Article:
Many years ago, I saw a movie at the People’s Place in Intercourse, PA. I can’t recall the exact name of the movie but it was a documentary about the Amish, narrated by a young woman. I saw the movie many time over the years before the People’s Place was no more. However, it was one line that has lingered with me and that was the voice of a young woman stating that “The Amish are not cookie cutter people.”
I’m a visual learner. When she said that, I could visualize God using a silver cookie cutter and pressing it into the freshly rolled dough. And I knew exactly what she meant.
The image didn’t sit well with me. I couldn’t imagine that God could be so uncreative as to create a steady stream of people, each one identical in nature and temperament. No, indeed, God would never create cookie cutter people and the Amish are no exception.
So it amazes me when people think that the Amish are all identical. When people learn that I write Amish fiction, they often ask me a lot of questions. Most people have an idea of what the Amish are but that idea is linked to no electricity, horse and buggies, and large families. Beyond that, they are unique as you and me.
Having spent so much time on Amish farms when I was renting from the Lapps and now, today, as I share a house with an Amish woman, I have been blessed with true, authentic experiences that I have been able to integrate into my writing.
One of the key ideas that I try to get across to my readers is that not all Amish people are the same. Some are funny, others are grouchy, still more are judgmental, and others are quiet and shy. It takes all kinds. Some drink, some might do drugs, most stay away from those things. Some parents are kind, some parents are cold, perhaps a few might not be too nice at all. It’s not too different from our own community, is it?
The only difference is that we, the outsiders, seem to hold them to a higher standard. All of the recent talk about Amish: Out of Order had made me realize that we are often amazed when people fall from that higher standard. It’s shocking to learn that Mose Gingrich was abused (at least that was the unspoken hint). That certainly makes it newsworthy and more interesting to watch than, say, some women sitting around quietly quilting a blanket or a mother hand washing her family’s laundry. Or watching the men milk sixty cows in the evening.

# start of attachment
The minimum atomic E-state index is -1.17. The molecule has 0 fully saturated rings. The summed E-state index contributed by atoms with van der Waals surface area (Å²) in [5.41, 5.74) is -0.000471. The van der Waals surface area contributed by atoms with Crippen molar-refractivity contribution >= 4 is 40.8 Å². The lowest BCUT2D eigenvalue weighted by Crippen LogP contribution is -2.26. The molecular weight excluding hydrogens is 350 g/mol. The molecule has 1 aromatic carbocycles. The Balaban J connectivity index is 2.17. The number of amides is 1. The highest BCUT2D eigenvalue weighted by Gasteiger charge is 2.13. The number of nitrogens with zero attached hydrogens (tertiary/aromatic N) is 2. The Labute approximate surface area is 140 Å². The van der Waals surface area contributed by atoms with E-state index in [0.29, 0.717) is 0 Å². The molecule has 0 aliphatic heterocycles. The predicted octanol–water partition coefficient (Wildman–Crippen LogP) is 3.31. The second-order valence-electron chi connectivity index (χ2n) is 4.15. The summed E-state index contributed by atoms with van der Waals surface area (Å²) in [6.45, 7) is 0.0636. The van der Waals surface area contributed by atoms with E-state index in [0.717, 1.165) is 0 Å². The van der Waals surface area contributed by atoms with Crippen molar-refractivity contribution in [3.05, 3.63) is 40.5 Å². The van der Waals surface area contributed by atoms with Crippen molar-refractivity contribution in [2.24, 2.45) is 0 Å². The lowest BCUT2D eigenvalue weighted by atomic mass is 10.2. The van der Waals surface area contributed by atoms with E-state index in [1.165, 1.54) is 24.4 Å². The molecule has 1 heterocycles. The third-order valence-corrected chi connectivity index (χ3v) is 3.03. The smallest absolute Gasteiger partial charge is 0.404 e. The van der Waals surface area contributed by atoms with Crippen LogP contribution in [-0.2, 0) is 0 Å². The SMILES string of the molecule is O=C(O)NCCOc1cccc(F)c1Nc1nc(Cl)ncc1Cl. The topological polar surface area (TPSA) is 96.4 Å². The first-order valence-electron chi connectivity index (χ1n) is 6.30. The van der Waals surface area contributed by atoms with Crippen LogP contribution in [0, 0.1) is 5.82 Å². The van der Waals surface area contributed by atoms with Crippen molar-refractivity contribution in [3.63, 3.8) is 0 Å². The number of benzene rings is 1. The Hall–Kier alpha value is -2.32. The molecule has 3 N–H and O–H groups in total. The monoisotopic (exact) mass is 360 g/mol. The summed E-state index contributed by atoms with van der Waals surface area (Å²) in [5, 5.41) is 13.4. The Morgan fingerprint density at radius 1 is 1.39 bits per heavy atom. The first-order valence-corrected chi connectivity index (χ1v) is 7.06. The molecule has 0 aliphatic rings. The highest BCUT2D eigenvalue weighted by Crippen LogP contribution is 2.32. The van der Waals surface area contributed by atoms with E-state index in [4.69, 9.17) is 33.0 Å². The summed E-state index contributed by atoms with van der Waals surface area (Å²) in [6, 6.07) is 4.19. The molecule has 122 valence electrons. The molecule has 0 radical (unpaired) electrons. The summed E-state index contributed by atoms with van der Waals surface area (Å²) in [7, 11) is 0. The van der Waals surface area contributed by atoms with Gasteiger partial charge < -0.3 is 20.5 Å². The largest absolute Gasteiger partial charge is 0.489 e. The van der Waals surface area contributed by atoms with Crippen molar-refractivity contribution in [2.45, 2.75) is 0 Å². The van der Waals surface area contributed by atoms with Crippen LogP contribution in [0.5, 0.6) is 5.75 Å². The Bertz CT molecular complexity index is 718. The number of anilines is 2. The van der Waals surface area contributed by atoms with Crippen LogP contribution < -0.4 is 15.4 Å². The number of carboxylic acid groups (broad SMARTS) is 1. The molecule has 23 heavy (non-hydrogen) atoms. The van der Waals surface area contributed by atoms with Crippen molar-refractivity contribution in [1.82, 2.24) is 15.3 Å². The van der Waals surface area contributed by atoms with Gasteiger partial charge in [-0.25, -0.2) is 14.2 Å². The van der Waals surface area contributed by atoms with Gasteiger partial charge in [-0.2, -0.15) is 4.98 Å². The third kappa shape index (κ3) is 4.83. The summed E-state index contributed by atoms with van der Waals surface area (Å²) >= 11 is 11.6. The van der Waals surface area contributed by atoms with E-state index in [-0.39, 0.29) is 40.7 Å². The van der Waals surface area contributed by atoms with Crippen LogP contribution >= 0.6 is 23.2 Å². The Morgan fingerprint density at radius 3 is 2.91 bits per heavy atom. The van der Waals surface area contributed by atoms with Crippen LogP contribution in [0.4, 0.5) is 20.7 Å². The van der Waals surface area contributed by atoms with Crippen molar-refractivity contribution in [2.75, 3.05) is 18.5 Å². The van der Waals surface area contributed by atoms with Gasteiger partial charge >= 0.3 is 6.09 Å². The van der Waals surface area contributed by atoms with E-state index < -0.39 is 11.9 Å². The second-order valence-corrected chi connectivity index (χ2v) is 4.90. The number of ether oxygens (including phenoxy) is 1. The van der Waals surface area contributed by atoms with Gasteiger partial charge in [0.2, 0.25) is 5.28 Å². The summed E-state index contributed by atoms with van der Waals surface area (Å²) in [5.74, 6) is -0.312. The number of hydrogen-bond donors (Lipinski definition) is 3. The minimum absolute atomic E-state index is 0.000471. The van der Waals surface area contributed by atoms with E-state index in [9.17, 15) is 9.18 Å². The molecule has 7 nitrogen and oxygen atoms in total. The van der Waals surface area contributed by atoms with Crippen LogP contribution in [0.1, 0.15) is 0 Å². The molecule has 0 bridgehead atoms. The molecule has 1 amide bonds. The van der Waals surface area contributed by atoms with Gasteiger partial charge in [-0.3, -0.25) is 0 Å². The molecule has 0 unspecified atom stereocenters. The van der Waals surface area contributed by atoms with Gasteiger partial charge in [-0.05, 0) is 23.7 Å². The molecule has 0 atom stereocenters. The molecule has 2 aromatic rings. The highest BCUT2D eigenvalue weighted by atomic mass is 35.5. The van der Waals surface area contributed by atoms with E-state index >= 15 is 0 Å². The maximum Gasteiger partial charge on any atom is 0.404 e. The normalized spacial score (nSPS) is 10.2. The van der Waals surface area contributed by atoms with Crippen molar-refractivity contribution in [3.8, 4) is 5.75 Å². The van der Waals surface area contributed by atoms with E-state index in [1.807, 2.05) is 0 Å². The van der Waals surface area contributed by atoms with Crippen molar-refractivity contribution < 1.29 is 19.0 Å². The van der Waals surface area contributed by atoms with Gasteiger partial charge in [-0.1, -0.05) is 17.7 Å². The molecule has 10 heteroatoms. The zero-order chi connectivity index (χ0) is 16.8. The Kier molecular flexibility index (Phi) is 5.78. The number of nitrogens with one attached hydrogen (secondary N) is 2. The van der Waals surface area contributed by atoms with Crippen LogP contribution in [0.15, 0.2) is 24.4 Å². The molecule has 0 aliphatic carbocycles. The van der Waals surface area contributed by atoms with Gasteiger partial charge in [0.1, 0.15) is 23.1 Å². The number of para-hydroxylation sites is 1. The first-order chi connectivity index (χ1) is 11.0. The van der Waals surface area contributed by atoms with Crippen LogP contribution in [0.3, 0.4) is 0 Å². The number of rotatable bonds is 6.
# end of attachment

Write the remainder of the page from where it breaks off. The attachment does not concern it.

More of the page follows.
I cannot tell you how many emails I have gotten from readers who have asked me to write books about the Amish abuse, pointing to that particular episode of proof that all Amish do such terrible things. I am as horrified by abuse among the Amish as I am by abuse among the non-Amish…and I certainly have heard about plenty of that. However, I simply cannot write about something that I have not personally witnessed. I wouldn’t do that. It would feel like I was selling out.
I write because I love the art of telling stories, stories that I believe in and stories that I grow to love. I write about the Amish because I love the Amish people that I have met. They have accepted me into their inner circles, invited me into their homes, and shown me how delightfully peaceful their way of life can truly be. I would not be capable of writing something that spoke of anything less than my own admiration for their culture.
The one thing that has arisen from this show that has, indeed, helped the Amish is that people are asking questions and researching their way of life. That always makes me happy for I have always believed that there is a lot we can learn about ourselves if we study the Amish lifestyle and culture.